When I started having issues with sneezing, coughing, and an itchy throat after eating peanuts I initially brushed off my symptoms. I assumed I was coming down with yet another cold I’d caught from my students. I’d eaten peanuts all my life why would I think any differently?
Everything changed one afternoon in March 2013. I was in my kitchen pantry gathering items that I would need for dinner. I ate a small handful of peanuts in the shell that my husband had brought home, and just a few minutes later I started coughing and sneezing and felt my throat itching. My symptoms started flaring up more frequently after that incident culminating in a reaction after eating onion rings at a fast food restaurant. I started felling a tingling sensation in my upper lips, an itchy throat, and proceeded into a coughing fit along with sneezing and my thinking process started get confusing. All the symptoms that I experienced recently after eating peanuts were back and stronger than ever. I was confused because I did not have peanuts for lunch. Why was I getting sick?
When my husband and I got home I went to the bathroom and briefly stopped in front of the mirror; my lips looked like I had a massive dosage of Botox gone wrong. My husband immediately took me to our family doctor. It was determined that my onion rings had been fried in peanut oil so my doctor said that I’d had an allergic reaction to peanuts. I was treated and sent home with an EpiPen, along with a referral for a consultation with an allergist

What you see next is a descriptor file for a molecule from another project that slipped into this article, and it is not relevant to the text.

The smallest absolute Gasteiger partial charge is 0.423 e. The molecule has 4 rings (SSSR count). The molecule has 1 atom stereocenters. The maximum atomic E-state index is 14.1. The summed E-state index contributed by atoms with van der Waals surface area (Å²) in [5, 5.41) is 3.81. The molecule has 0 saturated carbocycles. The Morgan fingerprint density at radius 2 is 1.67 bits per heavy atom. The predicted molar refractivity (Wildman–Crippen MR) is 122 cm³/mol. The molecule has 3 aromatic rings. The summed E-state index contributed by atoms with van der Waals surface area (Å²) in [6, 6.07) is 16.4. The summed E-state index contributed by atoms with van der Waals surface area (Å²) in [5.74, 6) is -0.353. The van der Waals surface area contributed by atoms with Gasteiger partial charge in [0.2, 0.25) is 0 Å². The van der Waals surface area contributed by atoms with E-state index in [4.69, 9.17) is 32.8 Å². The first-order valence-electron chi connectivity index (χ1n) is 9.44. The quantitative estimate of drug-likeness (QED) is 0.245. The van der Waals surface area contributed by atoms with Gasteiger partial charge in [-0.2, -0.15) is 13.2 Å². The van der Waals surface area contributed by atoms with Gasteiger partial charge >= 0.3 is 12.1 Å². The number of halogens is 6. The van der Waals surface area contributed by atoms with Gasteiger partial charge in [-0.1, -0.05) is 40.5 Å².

I set up an appointment with a wonderful allergist with thirty years of experience. When he learned about my symptoms he knew immediately that I was dealing with a peanut allergy. He decided to set up a food challenge which is considered one of the best ways to diagnose a food allergy. These food challenges are imperative because even after performing a simple skin-prick test an allergist could be still unable to diagnose the allergy correctly. My skin test showed negative for a Peanut allergy. My husband told them that it did not mean anything that I would react to the food challenge.
On the morning of the food challenge, I was feeling apprehensive and had a lot of questions running through my mind. Even though my doctor explained the procedure in detail I was nervous about the unknowns I would encounter during the test. Would I fail the challenge? What if I had to get a shot with the EpiPen? Would it hurt? The thick needle certainly looked painful and I do not like needles.
The doctor started the test with a very small amount of peanut butter about an eighth of a teaspoon. The quiet summer morning at my doctor’s office changed quickly. Within just a minute I was experiencing anaphylactic shock. I was itching all over my body and my legs were covered with hives. When my doctor prompted me with easy questions like naming my favorite band I could not respond. I felt like I had been awake for the past forty-eight hours. Suddenly I felt a jolt and jumped; my doctor had given me an injection of Epinephrine.